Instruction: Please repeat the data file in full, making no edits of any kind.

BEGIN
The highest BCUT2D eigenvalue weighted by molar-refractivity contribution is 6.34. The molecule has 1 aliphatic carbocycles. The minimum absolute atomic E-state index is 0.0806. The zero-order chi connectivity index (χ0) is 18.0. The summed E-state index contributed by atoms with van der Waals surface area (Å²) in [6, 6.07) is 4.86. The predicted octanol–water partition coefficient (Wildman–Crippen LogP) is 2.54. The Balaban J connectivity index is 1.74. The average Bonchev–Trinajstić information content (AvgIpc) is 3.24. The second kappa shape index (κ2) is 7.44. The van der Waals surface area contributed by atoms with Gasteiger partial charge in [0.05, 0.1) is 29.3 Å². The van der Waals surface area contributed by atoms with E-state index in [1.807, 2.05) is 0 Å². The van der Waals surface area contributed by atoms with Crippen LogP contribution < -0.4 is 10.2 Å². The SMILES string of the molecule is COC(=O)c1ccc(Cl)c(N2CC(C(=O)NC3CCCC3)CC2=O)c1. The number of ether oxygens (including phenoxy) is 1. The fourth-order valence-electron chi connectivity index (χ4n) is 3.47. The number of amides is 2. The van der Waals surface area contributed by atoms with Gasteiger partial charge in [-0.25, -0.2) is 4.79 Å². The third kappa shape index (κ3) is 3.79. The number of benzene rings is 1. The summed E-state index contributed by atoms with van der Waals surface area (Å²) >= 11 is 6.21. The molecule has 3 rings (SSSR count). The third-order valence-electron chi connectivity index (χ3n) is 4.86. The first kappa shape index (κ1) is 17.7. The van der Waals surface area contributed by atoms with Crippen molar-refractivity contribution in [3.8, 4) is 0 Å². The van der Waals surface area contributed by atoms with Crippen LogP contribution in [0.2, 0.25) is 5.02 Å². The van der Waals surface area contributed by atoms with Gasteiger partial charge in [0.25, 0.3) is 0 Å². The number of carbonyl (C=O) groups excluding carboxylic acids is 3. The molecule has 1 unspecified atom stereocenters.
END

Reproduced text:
The highest BCUT2D eigenvalue weighted by molar-refractivity contribution is 6.34. The molecule has 1 aliphatic carbocycles. The minimum absolute atomic E-state index is 0.0806. The zero-order chi connectivity index (χ0) is 18.0. The summed E-state index contributed by atoms with van der Waals surface area (Å²) in [6, 6.07) is 4.86. The predicted octanol–water partition coefficient (Wildman–Crippen LogP) is 2.54. The Balaban J connectivity index is 1.74. The average Bonchev–Trinajstić information content (AvgIpc) is 3.24. The second kappa shape index (κ2) is 7.44. The van der Waals surface area contributed by atoms with Gasteiger partial charge in [0.05, 0.1) is 29.3 Å². The van der Waals surface area contributed by atoms with E-state index in [1.807, 2.05) is 0 Å². The van der Waals surface area contributed by atoms with Crippen LogP contribution < -0.4 is 10.2 Å². The SMILES string of the molecule is COC(=O)c1ccc(Cl)c(N2CC(C(=O)NC3CCCC3)CC2=O)c1. The number of ether oxygens (including phenoxy) is 1. The fourth-order valence-electron chi connectivity index (χ4n) is 3.47. The number of amides is 2. The van der Waals surface area contributed by atoms with Gasteiger partial charge in [-0.25, -0.2) is 4.79 Å². The third kappa shape index (κ3) is 3.79. The number of benzene rings is 1. The summed E-state index contributed by atoms with van der Waals surface area (Å²) >= 11 is 6.21. The molecule has 3 rings (SSSR count). The third-order valence-electron chi connectivity index (χ3n) is 4.86. The first kappa shape index (κ1) is 17.7. The van der Waals surface area contributed by atoms with Crippen molar-refractivity contribution in [3.8, 4) is 0 Å². The van der Waals surface area contributed by atoms with Crippen LogP contribution in [0.2, 0.25) is 5.02 Å². The van der Waals surface area contributed by atoms with Gasteiger partial charge in [0.25, 0.3) is 0 Å². The number of carbonyl (C=O) groups excluding carboxylic acids is 3. The molecule has 1 unspecified atom stereocenters.